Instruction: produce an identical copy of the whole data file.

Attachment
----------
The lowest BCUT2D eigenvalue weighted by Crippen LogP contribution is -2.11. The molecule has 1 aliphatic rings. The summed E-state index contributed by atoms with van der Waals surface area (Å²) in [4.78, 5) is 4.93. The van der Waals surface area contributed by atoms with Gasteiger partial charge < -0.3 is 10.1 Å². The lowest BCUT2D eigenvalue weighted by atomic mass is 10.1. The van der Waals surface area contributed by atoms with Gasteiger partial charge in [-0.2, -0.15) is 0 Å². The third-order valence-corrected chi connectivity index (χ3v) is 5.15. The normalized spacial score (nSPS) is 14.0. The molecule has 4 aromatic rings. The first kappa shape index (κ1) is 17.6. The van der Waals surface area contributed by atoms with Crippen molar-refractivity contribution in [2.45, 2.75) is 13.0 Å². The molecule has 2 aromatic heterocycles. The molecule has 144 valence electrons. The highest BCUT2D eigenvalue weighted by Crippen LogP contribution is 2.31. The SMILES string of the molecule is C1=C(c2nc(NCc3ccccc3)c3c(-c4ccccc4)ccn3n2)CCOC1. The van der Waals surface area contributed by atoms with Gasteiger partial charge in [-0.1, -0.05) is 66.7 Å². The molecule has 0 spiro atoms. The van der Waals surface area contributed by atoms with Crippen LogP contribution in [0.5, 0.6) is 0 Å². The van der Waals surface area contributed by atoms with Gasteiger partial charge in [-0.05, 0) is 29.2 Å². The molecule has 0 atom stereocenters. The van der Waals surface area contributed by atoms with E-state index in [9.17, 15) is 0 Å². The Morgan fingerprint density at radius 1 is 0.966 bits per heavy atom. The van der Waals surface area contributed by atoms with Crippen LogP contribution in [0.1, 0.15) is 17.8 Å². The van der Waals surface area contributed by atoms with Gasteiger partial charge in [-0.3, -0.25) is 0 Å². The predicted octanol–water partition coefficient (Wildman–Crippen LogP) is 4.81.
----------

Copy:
The lowest BCUT2D eigenvalue weighted by Crippen LogP contribution is -2.11. The molecule has 1 aliphatic rings. The summed E-state index contributed by atoms with van der Waals surface area (Å²) in [4.78, 5) is 4.93. The van der Waals surface area contributed by atoms with Gasteiger partial charge < -0.3 is 10.1 Å². The lowest BCUT2D eigenvalue weighted by atomic mass is 10.1. The van der Waals surface area contributed by atoms with Gasteiger partial charge in [-0.2, -0.15) is 0 Å². The third-order valence-corrected chi connectivity index (χ3v) is 5.15. The normalized spacial score (nSPS) is 14.0. The molecule has 4 aromatic rings. The first kappa shape index (κ1) is 17.6. The van der Waals surface area contributed by atoms with Crippen molar-refractivity contribution in [2.45, 2.75) is 13.0 Å². The molecule has 2 aromatic heterocycles. The molecule has 144 valence electrons. The highest BCUT2D eigenvalue weighted by Crippen LogP contribution is 2.31. The SMILES string of the molecule is C1=C(c2nc(NCc3ccccc3)c3c(-c4ccccc4)ccn3n2)CCOC1. The van der Waals surface area contributed by atoms with Gasteiger partial charge in [-0.1, -0.05) is 66.7 Å². The molecule has 0 spiro atoms. The van der Waals surface area contributed by atoms with Crippen LogP contribution in [0.5, 0.6) is 0 Å². The van der Waals surface area contributed by atoms with Gasteiger partial charge in [-0.05, 0) is 29.2 Å². The molecule has 0 atom stereocenters. The van der Waals surface area contributed by atoms with E-state index in [9.17, 15) is 0 Å². The Morgan fingerprint density at radius 1 is 0.966 bits per heavy atom. The van der Waals surface area contributed by atoms with Crippen LogP contribution in [0.1, 0.15) is 17.8 Å². The van der Waals surface area contributed by atoms with Gasteiger partial charge in [-0.3, -0.25) is 0 Å². The predicted octanol–water partition coefficient (Wildman–Crippen LogP) is 4.81.